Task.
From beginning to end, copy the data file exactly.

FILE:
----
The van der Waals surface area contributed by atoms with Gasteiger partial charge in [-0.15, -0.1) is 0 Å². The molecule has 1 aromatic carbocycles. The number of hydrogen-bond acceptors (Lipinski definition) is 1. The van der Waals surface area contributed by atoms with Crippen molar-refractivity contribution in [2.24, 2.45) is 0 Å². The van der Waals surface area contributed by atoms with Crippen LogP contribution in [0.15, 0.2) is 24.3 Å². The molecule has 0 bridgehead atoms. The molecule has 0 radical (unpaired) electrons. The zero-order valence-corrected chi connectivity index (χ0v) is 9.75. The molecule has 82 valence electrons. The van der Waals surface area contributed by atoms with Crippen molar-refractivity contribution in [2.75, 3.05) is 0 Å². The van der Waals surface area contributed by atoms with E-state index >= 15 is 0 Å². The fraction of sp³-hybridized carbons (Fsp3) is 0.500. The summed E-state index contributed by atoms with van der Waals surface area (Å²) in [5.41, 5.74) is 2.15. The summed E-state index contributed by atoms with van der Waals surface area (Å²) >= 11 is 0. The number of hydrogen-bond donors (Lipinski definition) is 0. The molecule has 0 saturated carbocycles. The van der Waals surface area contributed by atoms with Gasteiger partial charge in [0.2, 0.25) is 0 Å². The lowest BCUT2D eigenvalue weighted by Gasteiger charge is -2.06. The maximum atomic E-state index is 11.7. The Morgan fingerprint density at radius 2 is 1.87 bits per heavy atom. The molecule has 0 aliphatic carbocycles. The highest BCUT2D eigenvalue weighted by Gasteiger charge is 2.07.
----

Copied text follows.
The van der Waals surface area contributed by atoms with Gasteiger partial charge in [-0.15, -0.1) is 0 Å². The molecule has 1 aromatic carbocycles. The number of hydrogen-bond acceptors (Lipinski definition) is 1. The van der Waals surface area contributed by atoms with Crippen molar-refractivity contribution in [2.24, 2.45) is 0 Å². The van der Waals surface area contributed by atoms with Crippen LogP contribution in [0.15, 0.2) is 24.3 Å². The molecule has 0 bridgehead atoms. The molecule has 0 radical (unpaired) electrons. The zero-order valence-corrected chi connectivity index (χ0v) is 9.75. The molecule has 82 valence electrons. The van der Waals surface area contributed by atoms with Crippen molar-refractivity contribution in [2.75, 3.05) is 0 Å². The van der Waals surface area contributed by atoms with E-state index >= 15 is 0 Å². The fraction of sp³-hybridized carbons (Fsp3) is 0.500. The summed E-state index contributed by atoms with van der Waals surface area (Å²) in [5.41, 5.74) is 2.15. The summed E-state index contributed by atoms with van der Waals surface area (Å²) >= 11 is 0. The number of hydrogen-bond donors (Lipinski definition) is 0. The molecule has 0 saturated carbocycles. The van der Waals surface area contributed by atoms with Gasteiger partial charge in [0.2, 0.25) is 0 Å². The lowest BCUT2D eigenvalue weighted by Gasteiger charge is -2.06. The maximum atomic E-state index is 11.7. The Morgan fingerprint density at radius 2 is 1.87 bits per heavy atom. The molecule has 0 aliphatic carbocycles. The highest BCUT2D eigenvalue weighted by Gasteiger charge is 2.07.